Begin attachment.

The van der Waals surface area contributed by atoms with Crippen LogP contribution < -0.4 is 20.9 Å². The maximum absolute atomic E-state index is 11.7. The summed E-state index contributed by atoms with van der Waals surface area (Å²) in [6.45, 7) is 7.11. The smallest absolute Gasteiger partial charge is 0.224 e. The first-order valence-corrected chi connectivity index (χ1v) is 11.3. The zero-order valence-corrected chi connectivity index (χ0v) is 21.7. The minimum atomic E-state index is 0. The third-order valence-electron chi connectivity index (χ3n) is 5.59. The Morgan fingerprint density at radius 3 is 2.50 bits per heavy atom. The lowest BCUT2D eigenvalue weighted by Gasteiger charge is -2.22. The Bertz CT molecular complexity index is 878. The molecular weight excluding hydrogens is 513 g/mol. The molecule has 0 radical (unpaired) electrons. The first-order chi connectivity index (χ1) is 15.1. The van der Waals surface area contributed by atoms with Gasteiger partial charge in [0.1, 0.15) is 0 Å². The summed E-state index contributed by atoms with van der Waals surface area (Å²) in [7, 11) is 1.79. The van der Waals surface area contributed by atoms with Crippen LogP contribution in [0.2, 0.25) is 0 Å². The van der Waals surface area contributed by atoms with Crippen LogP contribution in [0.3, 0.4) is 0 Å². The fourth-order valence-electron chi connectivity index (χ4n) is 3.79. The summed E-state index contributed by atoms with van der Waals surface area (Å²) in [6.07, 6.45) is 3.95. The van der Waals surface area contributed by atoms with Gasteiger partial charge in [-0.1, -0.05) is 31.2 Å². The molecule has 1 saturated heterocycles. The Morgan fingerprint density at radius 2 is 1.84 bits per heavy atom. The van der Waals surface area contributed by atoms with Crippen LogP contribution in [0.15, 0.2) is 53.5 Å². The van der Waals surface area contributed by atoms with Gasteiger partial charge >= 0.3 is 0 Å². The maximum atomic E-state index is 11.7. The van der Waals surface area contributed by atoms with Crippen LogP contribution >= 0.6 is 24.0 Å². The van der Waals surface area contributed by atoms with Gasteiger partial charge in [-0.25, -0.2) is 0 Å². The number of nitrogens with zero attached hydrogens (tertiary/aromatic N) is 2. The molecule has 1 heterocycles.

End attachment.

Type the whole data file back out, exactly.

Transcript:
The van der Waals surface area contributed by atoms with Crippen LogP contribution < -0.4 is 20.9 Å². The maximum absolute atomic E-state index is 11.7. The summed E-state index contributed by atoms with van der Waals surface area (Å²) in [6.45, 7) is 7.11. The smallest absolute Gasteiger partial charge is 0.224 e. The first-order valence-corrected chi connectivity index (χ1v) is 11.3. The zero-order valence-corrected chi connectivity index (χ0v) is 21.7. The minimum atomic E-state index is 0. The third-order valence-electron chi connectivity index (χ3n) is 5.59. The Morgan fingerprint density at radius 3 is 2.50 bits per heavy atom. The lowest BCUT2D eigenvalue weighted by Gasteiger charge is -2.22. The Bertz CT molecular complexity index is 878. The molecular weight excluding hydrogens is 513 g/mol. The molecule has 0 radical (unpaired) electrons. The first-order chi connectivity index (χ1) is 15.1. The van der Waals surface area contributed by atoms with Gasteiger partial charge in [0.1, 0.15) is 0 Å². The summed E-state index contributed by atoms with van der Waals surface area (Å²) in [7, 11) is 1.79. The van der Waals surface area contributed by atoms with Crippen LogP contribution in [0.2, 0.25) is 0 Å². The van der Waals surface area contributed by atoms with Crippen LogP contribution in [0.3, 0.4) is 0 Å². The fourth-order valence-electron chi connectivity index (χ4n) is 3.79. The summed E-state index contributed by atoms with van der Waals surface area (Å²) in [6.07, 6.45) is 3.95. The van der Waals surface area contributed by atoms with Gasteiger partial charge in [-0.1, -0.05) is 31.2 Å². The molecule has 1 saturated heterocycles. The Morgan fingerprint density at radius 2 is 1.84 bits per heavy atom. The van der Waals surface area contributed by atoms with Crippen LogP contribution in [0.15, 0.2) is 53.5 Å². The van der Waals surface area contributed by atoms with Gasteiger partial charge >= 0.3 is 0 Å². The maximum atomic E-state index is 11.7. The van der Waals surface area contributed by atoms with Crippen LogP contribution >= 0.6 is 24.0 Å². The van der Waals surface area contributed by atoms with Gasteiger partial charge in [-0.25, -0.2) is 0 Å². The number of nitrogens with zero attached hydrogens (tertiary/aromatic N) is 2. The molecule has 1 heterocycles.